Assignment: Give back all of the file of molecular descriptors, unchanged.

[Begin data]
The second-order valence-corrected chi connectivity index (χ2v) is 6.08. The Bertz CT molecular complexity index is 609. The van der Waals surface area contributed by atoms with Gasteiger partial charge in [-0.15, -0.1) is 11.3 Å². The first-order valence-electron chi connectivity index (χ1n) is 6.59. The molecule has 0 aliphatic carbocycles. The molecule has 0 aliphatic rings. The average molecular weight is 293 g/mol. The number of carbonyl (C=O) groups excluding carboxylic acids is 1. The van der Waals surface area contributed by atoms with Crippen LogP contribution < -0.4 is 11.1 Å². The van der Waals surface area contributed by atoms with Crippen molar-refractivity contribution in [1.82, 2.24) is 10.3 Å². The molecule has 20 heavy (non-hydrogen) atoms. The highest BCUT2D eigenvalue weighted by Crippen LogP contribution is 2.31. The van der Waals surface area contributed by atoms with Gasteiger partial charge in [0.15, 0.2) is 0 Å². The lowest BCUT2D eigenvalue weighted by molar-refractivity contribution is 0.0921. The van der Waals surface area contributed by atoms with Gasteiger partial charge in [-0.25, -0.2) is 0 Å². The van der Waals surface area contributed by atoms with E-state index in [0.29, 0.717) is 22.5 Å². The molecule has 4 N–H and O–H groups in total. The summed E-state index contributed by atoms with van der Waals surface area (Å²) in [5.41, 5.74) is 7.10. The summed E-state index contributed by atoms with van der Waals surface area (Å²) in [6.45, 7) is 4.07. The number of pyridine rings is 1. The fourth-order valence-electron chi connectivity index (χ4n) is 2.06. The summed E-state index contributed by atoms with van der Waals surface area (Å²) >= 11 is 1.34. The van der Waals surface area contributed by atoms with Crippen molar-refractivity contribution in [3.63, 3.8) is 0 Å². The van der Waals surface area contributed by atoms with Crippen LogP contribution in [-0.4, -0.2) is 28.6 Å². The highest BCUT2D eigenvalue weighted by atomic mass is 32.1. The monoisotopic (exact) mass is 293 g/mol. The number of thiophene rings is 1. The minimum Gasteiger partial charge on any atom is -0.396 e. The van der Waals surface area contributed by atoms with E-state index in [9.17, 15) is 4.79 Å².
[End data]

The second-order valence-corrected chi connectivity index (χ2v) is 6.08. The Bertz CT molecular complexity index is 609. The van der Waals surface area contributed by atoms with Gasteiger partial charge in [-0.15, -0.1) is 11.3 Å². The first-order valence-electron chi connectivity index (χ1n) is 6.59. The molecule has 0 aliphatic carbocycles. The molecule has 0 aliphatic rings. The average molecular weight is 293 g/mol. The number of carbonyl (C=O) groups excluding carboxylic acids is 1. The van der Waals surface area contributed by atoms with Crippen LogP contribution < -0.4 is 11.1 Å². The van der Waals surface area contributed by atoms with Crippen molar-refractivity contribution in [1.82, 2.24) is 10.3 Å². The molecule has 20 heavy (non-hydrogen) atoms. The highest BCUT2D eigenvalue weighted by Crippen LogP contribution is 2.31. The van der Waals surface area contributed by atoms with Gasteiger partial charge in [0.15, 0.2) is 0 Å². The lowest BCUT2D eigenvalue weighted by molar-refractivity contribution is 0.0921. The van der Waals surface area contributed by atoms with Gasteiger partial charge in [-0.25, -0.2) is 0 Å². The van der Waals surface area contributed by atoms with E-state index in [0.29, 0.717) is 22.5 Å². The molecule has 4 N–H and O–H groups in total. The summed E-state index contributed by atoms with van der Waals surface area (Å²) in [5.41, 5.74) is 7.10. The summed E-state index contributed by atoms with van der Waals surface area (Å²) in [6.45, 7) is 4.07. The number of pyridine rings is 1. The fourth-order valence-electron chi connectivity index (χ4n) is 2.06. The summed E-state index contributed by atoms with van der Waals surface area (Å²) >= 11 is 1.34. The van der Waals surface area contributed by atoms with Crippen molar-refractivity contribution in [3.63, 3.8) is 0 Å². The van der Waals surface area contributed by atoms with Crippen LogP contribution in [-0.4, -0.2) is 28.6 Å². The highest BCUT2D eigenvalue weighted by atomic mass is 32.1. The monoisotopic (exact) mass is 293 g/mol. The number of thiophene rings is 1. The minimum Gasteiger partial charge on any atom is -0.396 e. The van der Waals surface area contributed by atoms with E-state index in [9.17, 15) is 4.79 Å².